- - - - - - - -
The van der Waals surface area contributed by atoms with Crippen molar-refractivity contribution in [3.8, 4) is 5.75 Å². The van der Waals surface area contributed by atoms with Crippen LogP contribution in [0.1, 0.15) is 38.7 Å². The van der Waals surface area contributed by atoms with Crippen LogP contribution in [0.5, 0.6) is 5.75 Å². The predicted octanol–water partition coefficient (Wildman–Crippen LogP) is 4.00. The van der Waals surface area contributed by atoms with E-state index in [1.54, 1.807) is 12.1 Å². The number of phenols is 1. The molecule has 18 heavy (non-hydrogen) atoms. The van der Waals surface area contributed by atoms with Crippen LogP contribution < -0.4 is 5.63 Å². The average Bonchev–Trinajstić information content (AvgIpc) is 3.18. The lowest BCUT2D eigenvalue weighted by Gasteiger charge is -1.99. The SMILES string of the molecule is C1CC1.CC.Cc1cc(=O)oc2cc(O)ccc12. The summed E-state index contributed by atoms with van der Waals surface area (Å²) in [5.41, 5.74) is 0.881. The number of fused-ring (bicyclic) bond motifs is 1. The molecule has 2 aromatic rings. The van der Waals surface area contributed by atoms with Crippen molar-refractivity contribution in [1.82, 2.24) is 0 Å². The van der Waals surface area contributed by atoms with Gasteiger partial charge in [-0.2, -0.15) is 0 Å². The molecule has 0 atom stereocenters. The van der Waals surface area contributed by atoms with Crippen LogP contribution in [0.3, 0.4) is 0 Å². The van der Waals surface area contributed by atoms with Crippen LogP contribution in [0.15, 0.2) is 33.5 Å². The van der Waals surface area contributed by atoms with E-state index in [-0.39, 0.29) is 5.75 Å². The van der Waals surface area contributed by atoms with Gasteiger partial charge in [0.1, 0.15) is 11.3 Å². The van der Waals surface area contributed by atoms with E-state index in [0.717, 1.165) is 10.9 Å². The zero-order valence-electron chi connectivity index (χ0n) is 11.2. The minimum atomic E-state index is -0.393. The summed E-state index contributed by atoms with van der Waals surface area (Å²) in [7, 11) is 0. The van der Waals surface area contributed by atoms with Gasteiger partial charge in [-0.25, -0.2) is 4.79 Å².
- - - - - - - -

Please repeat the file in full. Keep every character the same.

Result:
The van der Waals surface area contributed by atoms with Crippen molar-refractivity contribution in [3.8, 4) is 5.75 Å². The van der Waals surface area contributed by atoms with Crippen LogP contribution in [0.1, 0.15) is 38.7 Å². The van der Waals surface area contributed by atoms with Crippen LogP contribution in [0.5, 0.6) is 5.75 Å². The predicted octanol–water partition coefficient (Wildman–Crippen LogP) is 4.00. The van der Waals surface area contributed by atoms with E-state index in [1.54, 1.807) is 12.1 Å². The number of phenols is 1. The molecule has 18 heavy (non-hydrogen) atoms. The van der Waals surface area contributed by atoms with Crippen LogP contribution < -0.4 is 5.63 Å². The average Bonchev–Trinajstić information content (AvgIpc) is 3.18. The lowest BCUT2D eigenvalue weighted by Gasteiger charge is -1.99. The SMILES string of the molecule is C1CC1.CC.Cc1cc(=O)oc2cc(O)ccc12. The summed E-state index contributed by atoms with van der Waals surface area (Å²) in [5.41, 5.74) is 0.881. The number of fused-ring (bicyclic) bond motifs is 1. The molecule has 2 aromatic rings. The van der Waals surface area contributed by atoms with Crippen molar-refractivity contribution in [1.82, 2.24) is 0 Å². The van der Waals surface area contributed by atoms with Gasteiger partial charge in [-0.2, -0.15) is 0 Å². The molecule has 0 atom stereocenters. The van der Waals surface area contributed by atoms with Crippen LogP contribution in [0.3, 0.4) is 0 Å². The van der Waals surface area contributed by atoms with Crippen LogP contribution in [0.15, 0.2) is 33.5 Å². The van der Waals surface area contributed by atoms with E-state index in [-0.39, 0.29) is 5.75 Å². The van der Waals surface area contributed by atoms with Gasteiger partial charge in [0.1, 0.15) is 11.3 Å². The van der Waals surface area contributed by atoms with E-state index in [0.717, 1.165) is 10.9 Å². The zero-order valence-electron chi connectivity index (χ0n) is 11.2. The minimum atomic E-state index is -0.393. The summed E-state index contributed by atoms with van der Waals surface area (Å²) in [7, 11) is 0. The van der Waals surface area contributed by atoms with Gasteiger partial charge in [-0.25, -0.2) is 4.79 Å².